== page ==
Virgin Orbit will lay off approximately 85% of its workforce.

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On Thursday, rocket manufacturer Virgin Orbit Holdings (VORB.O) announced that it would be laying off approximately 85% of its staff because it had been unsuccessful in its attempts to secure new investment.

The Virgin Group, which is controlled by Richard Branson, caused a 38% drop in the price of the company’s shares during after-hours trading.

According to a regulatory filing, Virgin Orbit stated that approximately 675 employees will be let go from their positions, and the business anticipates taking connected charges of approximately $15 million.

According to the filing, this decision was made because “the company was unable to secure meaningful funding.” This was the reason for the move.

In 2021, Virgin Orbit went public by way of a blank-check transaction, which resulted in the company raising $255 million less money than anticipated. The recent failure to raise funds, combined with the failure of a rocket launch in January, has increased the pressure that is being placed on the business.

The news agency Reuters reported a week ago that Texas-based Matthew Brown had been in discussions to make an investment of two hundred million dollars in the business. Reuters reported on Monday that two people who were acquainted with the discussions but asked not to be identified said that the talks had ended in failure.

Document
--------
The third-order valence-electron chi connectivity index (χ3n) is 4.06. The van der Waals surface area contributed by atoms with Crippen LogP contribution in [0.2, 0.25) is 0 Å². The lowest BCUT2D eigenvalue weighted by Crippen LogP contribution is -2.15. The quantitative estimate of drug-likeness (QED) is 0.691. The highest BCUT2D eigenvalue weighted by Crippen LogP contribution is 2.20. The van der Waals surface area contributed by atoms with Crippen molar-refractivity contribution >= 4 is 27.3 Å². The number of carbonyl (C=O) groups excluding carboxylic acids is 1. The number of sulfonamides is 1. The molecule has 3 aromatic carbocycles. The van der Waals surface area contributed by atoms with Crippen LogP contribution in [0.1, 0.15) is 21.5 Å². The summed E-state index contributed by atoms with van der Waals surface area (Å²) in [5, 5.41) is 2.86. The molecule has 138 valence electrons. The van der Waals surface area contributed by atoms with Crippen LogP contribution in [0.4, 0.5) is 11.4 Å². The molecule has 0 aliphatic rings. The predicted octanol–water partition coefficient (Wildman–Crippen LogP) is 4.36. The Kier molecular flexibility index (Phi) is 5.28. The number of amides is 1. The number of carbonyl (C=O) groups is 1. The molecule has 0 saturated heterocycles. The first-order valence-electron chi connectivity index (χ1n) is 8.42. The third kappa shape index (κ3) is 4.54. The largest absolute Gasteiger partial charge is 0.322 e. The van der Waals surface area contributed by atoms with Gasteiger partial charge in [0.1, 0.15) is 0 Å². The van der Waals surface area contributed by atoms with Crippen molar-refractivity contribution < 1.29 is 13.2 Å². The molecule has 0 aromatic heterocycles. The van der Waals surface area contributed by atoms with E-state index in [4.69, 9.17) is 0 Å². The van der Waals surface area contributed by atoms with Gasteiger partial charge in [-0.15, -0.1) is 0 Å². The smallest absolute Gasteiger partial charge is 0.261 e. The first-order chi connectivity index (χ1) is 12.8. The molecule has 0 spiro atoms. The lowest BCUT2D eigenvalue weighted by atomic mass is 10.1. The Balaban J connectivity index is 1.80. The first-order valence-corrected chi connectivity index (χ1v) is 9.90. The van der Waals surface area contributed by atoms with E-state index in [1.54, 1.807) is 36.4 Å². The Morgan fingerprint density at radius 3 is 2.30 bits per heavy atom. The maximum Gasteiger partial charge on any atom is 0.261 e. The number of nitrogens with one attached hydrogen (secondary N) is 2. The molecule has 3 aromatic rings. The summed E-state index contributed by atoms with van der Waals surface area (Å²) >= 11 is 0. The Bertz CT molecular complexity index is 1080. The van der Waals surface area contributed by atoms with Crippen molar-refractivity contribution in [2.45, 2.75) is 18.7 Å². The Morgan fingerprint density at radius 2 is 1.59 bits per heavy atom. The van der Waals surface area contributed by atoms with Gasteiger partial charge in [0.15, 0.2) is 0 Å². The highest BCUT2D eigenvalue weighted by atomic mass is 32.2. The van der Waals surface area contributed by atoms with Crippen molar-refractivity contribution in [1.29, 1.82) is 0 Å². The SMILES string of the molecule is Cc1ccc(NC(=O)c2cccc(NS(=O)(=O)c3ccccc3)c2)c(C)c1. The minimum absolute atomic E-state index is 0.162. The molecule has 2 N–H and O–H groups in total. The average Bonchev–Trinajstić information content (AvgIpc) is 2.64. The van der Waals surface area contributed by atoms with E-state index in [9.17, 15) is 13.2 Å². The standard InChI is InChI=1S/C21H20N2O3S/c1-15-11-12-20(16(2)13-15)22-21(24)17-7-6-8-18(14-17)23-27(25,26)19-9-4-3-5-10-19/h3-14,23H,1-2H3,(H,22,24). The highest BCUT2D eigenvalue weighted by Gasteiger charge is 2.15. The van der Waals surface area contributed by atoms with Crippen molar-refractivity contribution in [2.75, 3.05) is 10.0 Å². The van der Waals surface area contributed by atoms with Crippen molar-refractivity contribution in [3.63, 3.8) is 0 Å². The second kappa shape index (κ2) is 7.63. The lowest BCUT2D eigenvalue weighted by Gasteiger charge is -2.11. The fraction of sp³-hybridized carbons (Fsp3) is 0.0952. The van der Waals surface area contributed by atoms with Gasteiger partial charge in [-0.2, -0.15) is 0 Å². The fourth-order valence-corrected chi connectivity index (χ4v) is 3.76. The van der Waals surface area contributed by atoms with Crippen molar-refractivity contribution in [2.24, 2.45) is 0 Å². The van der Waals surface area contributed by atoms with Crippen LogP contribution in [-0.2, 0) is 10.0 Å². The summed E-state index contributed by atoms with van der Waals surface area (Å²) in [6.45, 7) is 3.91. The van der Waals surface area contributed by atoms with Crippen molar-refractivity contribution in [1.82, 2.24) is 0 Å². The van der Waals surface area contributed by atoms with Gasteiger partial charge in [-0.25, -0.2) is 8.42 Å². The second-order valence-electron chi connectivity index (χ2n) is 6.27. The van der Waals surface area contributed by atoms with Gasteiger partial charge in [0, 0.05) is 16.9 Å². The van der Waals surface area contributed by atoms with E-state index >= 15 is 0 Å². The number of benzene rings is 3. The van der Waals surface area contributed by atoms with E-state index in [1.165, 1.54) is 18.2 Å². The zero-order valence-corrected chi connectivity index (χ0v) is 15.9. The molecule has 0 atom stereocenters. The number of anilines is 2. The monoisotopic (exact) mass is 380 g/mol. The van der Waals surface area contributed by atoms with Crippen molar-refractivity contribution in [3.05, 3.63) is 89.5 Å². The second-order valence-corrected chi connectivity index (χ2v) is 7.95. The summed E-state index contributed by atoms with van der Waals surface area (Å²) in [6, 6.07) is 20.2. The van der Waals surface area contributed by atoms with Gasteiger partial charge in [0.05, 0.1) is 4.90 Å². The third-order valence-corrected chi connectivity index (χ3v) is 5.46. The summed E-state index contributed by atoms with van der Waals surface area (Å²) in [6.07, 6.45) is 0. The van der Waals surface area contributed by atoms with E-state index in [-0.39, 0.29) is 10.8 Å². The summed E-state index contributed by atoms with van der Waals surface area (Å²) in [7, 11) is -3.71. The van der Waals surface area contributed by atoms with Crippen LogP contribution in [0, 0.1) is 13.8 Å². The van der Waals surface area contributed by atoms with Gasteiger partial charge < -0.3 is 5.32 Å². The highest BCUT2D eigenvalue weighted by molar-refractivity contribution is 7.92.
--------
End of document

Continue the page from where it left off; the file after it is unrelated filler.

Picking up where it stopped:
Following Brown’s appearance on CNBC the previous week, Virgin Orbit released a statement in which it said it “notes the comments made by Matthew Brown in relation to the company.” The statement also added that the company was in the midst of investment discussions with potential partners but declined to comment any further. Brown did not wish to comment on the matter on Monday.

According to the filings made with the securities regulators, since November, Branson’s Virgin Group has extended $50 million in financing to the satellite launch business in the form of debt that is secured against its equipment and other assets in the event that it declares bankruptcy.

On March 15, nearly all of Virgin Orbit’s 750 employees were given unpaid leave as part of what a representative for the company referred to as a “operational pause.” This was done while the company searched for a financial lifeline that would enable it to concentrate on improving its rocket design.

According to an email sent to staff members at the time, a handful of workers reported back to the office on March 23 to concentrate on rocket engine work.

The business anticipates that the majority of the layoffs will be completed by April 3.